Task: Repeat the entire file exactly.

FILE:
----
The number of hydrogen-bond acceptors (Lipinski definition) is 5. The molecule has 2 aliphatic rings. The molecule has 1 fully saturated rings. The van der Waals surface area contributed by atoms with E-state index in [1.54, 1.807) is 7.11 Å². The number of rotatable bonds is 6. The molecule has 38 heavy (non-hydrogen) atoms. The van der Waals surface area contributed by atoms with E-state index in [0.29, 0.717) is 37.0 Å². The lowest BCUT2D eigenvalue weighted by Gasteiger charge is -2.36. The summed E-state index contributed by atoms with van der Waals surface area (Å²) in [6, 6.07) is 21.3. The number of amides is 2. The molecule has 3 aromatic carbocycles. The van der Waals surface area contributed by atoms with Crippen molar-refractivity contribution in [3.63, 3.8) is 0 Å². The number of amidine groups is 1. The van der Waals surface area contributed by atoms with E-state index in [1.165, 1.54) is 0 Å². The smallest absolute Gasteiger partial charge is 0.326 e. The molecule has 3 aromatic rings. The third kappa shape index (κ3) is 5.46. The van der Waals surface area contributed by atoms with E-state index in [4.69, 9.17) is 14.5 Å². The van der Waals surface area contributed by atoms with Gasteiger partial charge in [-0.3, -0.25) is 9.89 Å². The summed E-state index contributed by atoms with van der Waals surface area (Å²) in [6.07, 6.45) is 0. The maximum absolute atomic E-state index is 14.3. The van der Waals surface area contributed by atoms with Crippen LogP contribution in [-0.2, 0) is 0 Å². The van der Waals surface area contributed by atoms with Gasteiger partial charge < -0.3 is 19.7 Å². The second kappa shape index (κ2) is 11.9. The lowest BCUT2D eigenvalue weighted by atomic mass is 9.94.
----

The number of hydrogen-bond acceptors (Lipinski definition) is 5. The molecule has 2 aliphatic rings. The molecule has 1 fully saturated rings. The van der Waals surface area contributed by atoms with E-state index in [1.54, 1.807) is 7.11 Å². The number of rotatable bonds is 6. The molecule has 38 heavy (non-hydrogen) atoms. The van der Waals surface area contributed by atoms with E-state index in [0.29, 0.717) is 37.0 Å². The lowest BCUT2D eigenvalue weighted by Gasteiger charge is -2.36. The summed E-state index contributed by atoms with van der Waals surface area (Å²) in [6, 6.07) is 21.3. The number of amides is 2. The molecule has 3 aromatic carbocycles. The van der Waals surface area contributed by atoms with Crippen molar-refractivity contribution in [3.63, 3.8) is 0 Å². The number of amidine groups is 1. The van der Waals surface area contributed by atoms with E-state index in [1.165, 1.54) is 0 Å². The smallest absolute Gasteiger partial charge is 0.326 e. The molecule has 3 aromatic rings. The third kappa shape index (κ3) is 5.46. The van der Waals surface area contributed by atoms with E-state index in [4.69, 9.17) is 14.5 Å². The van der Waals surface area contributed by atoms with Gasteiger partial charge in [-0.3, -0.25) is 9.89 Å². The summed E-state index contributed by atoms with van der Waals surface area (Å²) in [6.07, 6.45) is 0. The maximum absolute atomic E-state index is 14.3. The van der Waals surface area contributed by atoms with Crippen LogP contribution in [-0.2, 0) is 0 Å². The van der Waals surface area contributed by atoms with Gasteiger partial charge < -0.3 is 19.7 Å². The second kappa shape index (κ2) is 11.9. The lowest BCUT2D eigenvalue weighted by atomic mass is 9.94.